The Travis County Correctional Complex enjoys the benefits of a large, healthy vegetable garden. Inmate workers typically do the planting, weeding and harvesting as part of a job readiness program that teaches them job skills and earns them manual labor credits toward early release. Eligibility for the program requires a low-security risk classification and good standing behaviorally.
In an effort to lower the risk of COVID-19 outbreak in the jail, judges, prosecutors and law enforcement have made a concerted effort to reduce the number of low-level offenders in the Travis County Jail. The lower inmate population has resulted in fewer inmate workers.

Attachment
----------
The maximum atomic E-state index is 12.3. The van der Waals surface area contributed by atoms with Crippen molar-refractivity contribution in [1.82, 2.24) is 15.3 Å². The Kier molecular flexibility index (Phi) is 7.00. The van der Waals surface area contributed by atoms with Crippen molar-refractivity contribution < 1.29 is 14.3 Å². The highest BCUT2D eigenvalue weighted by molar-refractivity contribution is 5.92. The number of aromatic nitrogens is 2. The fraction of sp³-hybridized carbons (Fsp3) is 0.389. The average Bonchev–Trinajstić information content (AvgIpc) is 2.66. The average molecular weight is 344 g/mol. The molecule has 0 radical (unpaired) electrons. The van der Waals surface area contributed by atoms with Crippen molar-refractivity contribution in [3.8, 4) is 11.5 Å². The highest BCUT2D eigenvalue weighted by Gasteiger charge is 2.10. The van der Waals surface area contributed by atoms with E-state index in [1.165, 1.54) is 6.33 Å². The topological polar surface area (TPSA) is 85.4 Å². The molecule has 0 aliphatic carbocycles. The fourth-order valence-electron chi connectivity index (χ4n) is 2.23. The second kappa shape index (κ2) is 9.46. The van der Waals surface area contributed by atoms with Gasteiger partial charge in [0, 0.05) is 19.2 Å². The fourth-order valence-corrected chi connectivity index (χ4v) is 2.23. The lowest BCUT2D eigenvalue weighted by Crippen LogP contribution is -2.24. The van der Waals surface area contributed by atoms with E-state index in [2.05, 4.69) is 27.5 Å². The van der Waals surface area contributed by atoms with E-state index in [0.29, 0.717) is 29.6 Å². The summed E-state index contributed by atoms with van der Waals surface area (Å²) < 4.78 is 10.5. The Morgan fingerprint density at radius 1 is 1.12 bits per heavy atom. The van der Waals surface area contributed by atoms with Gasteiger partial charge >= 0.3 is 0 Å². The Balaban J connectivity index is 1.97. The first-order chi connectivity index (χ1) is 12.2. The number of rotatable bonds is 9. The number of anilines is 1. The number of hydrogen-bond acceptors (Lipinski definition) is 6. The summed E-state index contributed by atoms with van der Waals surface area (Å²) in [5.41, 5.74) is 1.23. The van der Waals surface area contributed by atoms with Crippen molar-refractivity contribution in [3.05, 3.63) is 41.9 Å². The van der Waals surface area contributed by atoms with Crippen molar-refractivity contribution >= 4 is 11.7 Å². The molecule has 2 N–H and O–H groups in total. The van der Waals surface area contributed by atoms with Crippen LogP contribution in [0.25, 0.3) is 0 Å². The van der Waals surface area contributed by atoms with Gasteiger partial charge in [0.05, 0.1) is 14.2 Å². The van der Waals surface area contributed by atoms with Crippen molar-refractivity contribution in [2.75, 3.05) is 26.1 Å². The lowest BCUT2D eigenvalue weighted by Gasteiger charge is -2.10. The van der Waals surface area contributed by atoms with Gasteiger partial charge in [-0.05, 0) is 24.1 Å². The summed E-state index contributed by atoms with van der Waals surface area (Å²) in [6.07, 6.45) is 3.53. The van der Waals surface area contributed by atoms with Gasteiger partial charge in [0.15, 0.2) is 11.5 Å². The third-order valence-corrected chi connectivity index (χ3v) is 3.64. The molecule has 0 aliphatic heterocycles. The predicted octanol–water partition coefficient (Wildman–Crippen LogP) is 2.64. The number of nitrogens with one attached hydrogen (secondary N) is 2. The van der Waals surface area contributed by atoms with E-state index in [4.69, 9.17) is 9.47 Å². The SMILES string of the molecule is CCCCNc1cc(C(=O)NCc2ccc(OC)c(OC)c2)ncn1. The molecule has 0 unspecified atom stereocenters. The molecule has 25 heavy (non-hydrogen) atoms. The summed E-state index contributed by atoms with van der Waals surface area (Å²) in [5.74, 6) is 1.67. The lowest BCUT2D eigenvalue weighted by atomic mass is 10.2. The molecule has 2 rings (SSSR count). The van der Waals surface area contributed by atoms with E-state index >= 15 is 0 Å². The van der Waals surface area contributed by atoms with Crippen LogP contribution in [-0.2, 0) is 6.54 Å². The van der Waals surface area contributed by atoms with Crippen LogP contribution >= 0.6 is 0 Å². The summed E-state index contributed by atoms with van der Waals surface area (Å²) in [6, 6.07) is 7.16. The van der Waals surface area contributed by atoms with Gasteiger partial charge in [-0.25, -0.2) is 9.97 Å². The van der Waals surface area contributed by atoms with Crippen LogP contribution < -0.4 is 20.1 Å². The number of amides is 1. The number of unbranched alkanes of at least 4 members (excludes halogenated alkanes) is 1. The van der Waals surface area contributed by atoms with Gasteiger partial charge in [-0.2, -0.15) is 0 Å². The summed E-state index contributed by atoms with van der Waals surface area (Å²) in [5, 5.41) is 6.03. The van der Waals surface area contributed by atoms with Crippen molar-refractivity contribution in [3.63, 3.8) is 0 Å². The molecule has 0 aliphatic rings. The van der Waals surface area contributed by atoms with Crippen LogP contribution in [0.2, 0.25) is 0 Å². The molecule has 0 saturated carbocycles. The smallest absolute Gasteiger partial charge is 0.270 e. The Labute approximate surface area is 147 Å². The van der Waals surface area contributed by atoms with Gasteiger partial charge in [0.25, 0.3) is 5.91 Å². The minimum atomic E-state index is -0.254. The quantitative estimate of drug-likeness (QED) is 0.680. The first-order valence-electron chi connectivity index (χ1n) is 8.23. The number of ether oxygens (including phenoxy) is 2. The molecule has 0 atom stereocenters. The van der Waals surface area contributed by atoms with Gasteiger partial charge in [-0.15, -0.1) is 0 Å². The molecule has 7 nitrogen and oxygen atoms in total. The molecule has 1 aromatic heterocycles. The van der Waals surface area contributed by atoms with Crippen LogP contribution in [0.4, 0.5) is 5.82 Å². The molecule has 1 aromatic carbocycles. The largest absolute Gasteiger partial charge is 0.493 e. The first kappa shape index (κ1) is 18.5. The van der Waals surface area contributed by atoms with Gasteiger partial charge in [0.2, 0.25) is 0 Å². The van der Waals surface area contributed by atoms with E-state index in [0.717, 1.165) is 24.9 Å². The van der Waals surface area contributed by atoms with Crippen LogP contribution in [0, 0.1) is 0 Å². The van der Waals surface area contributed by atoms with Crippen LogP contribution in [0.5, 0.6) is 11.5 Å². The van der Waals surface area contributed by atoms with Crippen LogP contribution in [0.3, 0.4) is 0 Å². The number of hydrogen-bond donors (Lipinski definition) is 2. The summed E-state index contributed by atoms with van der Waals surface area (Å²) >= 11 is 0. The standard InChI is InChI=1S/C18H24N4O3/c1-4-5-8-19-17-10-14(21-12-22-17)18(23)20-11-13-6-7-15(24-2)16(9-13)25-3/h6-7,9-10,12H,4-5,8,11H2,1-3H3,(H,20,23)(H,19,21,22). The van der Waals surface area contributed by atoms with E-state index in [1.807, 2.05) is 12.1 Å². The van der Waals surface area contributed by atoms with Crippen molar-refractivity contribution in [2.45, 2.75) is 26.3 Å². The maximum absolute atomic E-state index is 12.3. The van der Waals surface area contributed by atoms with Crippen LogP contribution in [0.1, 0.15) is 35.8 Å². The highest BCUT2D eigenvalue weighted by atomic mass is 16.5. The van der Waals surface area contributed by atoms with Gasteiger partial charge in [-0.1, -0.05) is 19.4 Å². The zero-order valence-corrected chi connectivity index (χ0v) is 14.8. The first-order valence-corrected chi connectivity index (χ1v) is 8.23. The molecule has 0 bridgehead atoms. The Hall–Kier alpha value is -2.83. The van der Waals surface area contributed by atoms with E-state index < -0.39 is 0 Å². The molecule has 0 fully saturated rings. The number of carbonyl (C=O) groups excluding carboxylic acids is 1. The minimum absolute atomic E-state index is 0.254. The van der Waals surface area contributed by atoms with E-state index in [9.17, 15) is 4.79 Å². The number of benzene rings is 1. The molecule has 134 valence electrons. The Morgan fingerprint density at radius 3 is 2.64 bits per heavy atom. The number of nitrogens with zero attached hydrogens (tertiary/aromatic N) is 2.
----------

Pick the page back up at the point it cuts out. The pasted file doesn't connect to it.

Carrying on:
Ample rain in March and April brought with it a bumper crop of veggies in the garden. It’s time for harvest, and TCSO is short on inmate labor. Sheriff’s Office employees recently stepped up to volunteer for 2-hour shifts, bringing in the harvest so far, of 303 pounds of carrots, 82 pounds of garden tomatoes, 41 pounds of cherry tomatoes, 33 pounds of Swiss chard and 22 pounds of jalapenos.
Produce from TCSO’s garden is used to feed inmates and is also donated to the Central Texas Food Bank.
Photos submitted by Travis County Sheriff’s Office